Inside Bungie: how the Halo developer is gearing up for Destiny

Bungie Studio Profile

Issue 250 of Edge, on sale today, features an exclusive profile of Bungie, the studio which cemented its place in videogame legend with the 50 million-selling Halo series and which is now working on its first project for Activision, codenamed Destiny.

The game has been shrouded in secrecy ever since Bungie signed a ten-year deal with Activision in 2010 – until last November, that is. Art assets which had been handed to an advertising agency ended up in the hands of gaming websites; Bungie, to its credit, took ownership of the leak, giving fans a first official look at some of the game’s concept art in a post on its website. Speaking to us as part of an in-depth studio profile, writer and design director Joseph Staten recalls the day of the leak.

“I was in a conference room,” he tells us. “And Pete [Parsons, COO] walked in with his laptop. Pete has this look on him when he’s a little nervous and his eyes get really wide; his entire body was quivering.

“I think our response was typical Bungie. We just took it in our stride and, instead of making it a negative, we turned it into a positive. We initiated a conversation with our fans, which we hadn’t done in a really long time. And I think having done that, the great reaction that we got from it really made us all very excited internally. It motivated us.”

The feature charts the history of Bungie, which began life as a Chicago-based developer of Mac games before Halo caught Microsoft’s eye, the studio upping sticks and taking up residence on the Xbox maker’s Redmond campus. Time magazine once described that office as “a low-rent nerd farm in the middle of a pumpkin patch”; now the company occupies a sprawling converted multiplex cinema in Bellevue, the Seattle suburb that Valve also calls home.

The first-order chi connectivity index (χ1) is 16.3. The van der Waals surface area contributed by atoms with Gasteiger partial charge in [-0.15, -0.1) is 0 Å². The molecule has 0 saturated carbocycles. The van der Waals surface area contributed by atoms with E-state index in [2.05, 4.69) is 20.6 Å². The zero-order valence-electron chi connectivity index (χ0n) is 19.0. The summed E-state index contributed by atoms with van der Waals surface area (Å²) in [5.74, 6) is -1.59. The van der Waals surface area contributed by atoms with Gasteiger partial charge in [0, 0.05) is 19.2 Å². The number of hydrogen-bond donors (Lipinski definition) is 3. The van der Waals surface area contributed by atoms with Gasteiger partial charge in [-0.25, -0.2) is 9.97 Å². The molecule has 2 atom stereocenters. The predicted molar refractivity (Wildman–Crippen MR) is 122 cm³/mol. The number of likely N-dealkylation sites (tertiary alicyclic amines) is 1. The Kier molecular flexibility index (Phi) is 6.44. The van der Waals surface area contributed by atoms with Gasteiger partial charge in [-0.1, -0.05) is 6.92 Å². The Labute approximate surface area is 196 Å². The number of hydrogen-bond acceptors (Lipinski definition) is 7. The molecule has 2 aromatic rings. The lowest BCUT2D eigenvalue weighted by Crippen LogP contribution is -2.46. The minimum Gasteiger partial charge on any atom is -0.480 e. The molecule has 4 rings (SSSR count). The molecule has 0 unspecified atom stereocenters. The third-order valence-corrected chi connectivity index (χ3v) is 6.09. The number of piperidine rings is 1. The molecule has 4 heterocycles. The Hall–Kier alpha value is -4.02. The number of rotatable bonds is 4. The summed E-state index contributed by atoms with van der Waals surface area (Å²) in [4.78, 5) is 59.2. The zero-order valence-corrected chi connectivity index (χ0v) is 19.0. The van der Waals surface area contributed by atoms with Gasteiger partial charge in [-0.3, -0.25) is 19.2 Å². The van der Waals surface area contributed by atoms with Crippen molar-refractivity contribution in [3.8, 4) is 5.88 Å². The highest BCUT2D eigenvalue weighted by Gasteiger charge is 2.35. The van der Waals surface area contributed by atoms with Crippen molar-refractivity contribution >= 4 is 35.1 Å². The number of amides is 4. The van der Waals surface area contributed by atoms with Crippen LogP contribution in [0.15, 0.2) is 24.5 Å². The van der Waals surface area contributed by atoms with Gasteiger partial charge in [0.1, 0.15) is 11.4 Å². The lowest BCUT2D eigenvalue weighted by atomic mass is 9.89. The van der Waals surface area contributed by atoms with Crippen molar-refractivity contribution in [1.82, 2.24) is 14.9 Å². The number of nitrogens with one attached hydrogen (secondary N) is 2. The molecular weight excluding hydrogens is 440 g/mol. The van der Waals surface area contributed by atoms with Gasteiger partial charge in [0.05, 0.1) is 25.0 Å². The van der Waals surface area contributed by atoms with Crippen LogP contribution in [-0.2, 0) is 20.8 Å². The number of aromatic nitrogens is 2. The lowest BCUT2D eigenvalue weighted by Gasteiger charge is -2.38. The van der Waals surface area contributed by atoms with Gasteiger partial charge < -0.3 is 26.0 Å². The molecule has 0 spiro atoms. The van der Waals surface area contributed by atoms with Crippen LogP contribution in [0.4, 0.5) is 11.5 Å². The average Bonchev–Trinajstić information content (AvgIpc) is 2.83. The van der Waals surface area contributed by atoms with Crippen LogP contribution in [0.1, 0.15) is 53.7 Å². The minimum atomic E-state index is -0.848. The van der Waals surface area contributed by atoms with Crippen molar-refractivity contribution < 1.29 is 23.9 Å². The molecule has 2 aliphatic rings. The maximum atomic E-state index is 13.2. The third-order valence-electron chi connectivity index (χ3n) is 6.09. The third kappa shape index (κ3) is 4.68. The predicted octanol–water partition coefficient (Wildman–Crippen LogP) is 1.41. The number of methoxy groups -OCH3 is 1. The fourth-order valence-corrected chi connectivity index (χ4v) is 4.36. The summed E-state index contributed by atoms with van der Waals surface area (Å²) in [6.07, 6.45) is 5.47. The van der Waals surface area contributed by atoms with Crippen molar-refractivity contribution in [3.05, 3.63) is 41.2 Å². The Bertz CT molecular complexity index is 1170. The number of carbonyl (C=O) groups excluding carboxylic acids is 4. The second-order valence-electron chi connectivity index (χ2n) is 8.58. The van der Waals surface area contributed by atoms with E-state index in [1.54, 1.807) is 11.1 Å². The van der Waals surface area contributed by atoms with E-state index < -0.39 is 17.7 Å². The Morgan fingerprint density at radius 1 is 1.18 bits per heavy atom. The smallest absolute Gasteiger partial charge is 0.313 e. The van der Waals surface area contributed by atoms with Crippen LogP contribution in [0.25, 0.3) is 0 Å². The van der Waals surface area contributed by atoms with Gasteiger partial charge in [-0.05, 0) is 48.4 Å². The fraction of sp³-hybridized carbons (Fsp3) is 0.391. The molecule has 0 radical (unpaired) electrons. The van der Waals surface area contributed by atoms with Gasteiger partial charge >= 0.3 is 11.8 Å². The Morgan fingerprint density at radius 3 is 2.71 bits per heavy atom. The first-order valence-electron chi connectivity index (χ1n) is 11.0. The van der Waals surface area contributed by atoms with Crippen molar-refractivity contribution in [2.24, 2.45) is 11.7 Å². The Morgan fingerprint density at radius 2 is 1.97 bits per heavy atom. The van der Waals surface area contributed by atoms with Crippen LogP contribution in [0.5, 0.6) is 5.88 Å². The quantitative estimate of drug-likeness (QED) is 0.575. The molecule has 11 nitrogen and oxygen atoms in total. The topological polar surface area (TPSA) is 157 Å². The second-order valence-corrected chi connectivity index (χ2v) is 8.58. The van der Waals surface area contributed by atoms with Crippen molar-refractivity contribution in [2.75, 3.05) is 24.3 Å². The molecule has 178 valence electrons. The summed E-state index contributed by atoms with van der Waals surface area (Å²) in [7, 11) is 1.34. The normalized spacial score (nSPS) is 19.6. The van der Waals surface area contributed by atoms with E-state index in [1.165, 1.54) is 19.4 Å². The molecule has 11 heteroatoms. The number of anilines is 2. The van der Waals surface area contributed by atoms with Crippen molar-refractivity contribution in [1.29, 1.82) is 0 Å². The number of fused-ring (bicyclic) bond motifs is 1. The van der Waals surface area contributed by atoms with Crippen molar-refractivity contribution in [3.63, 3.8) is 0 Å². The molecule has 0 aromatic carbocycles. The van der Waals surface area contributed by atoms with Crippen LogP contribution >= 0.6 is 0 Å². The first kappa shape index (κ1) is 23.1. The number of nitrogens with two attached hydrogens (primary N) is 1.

And the similarities with Gabe Newell’s company don’t end there. All Bungie’s desks are on wheels – and have been since 2005, Parsons assures us, lest we think it was a change made last year after Valve’s workplace culture was exposed in a leaked staff handbook – and even the most junior staff are given creative input.

Bungie's Destiny

It’s a remarkably stable company, too, avoiding falling into the hire-ship-fire loop to which so many big studios succumb. Success helps, of course, but stability is an important part of the Bungie philosophy, as music director Marty O’Donnell explains.

“There was a very conscious decision when we went independent from Microsoft,” O’Donnell, the man behind Halo’s classic soundscapes, tells us. “We wanted to make a game company that didn’t get into the habit of swelling its ranks in order to finish a project, and then letting a bunch of people go. We wanted to figure out a way to make a place where people could come and work and stay.”

And so it’s proved. Half of the team that worked on the original Halo is still at the studio. Staff are shareholders, so everyone stands to benefit from the studio’s success – which could hit new heights this year, given that Bungie, not Activision, owns the Destiny IP. For the full story of how Bungie is preparing for what looks to be a very interesting year indeed, you’ll need the latest issue of Edge.

E250 is on sale now, and it’s a packed issue, with the inaugural Edge Developer Awards – our pick of the 50 best studios on the planet. There’s a 12-page feature on the number one studio, Valve, and reviews of the likes of DmC: Devil May Cry and Ni No Kuni: Wrath Of The White Witch. Edge is available in print, on Android through Google Play or Zinio, and in award-winning, interactive form for iPad on Apple Newsstand.

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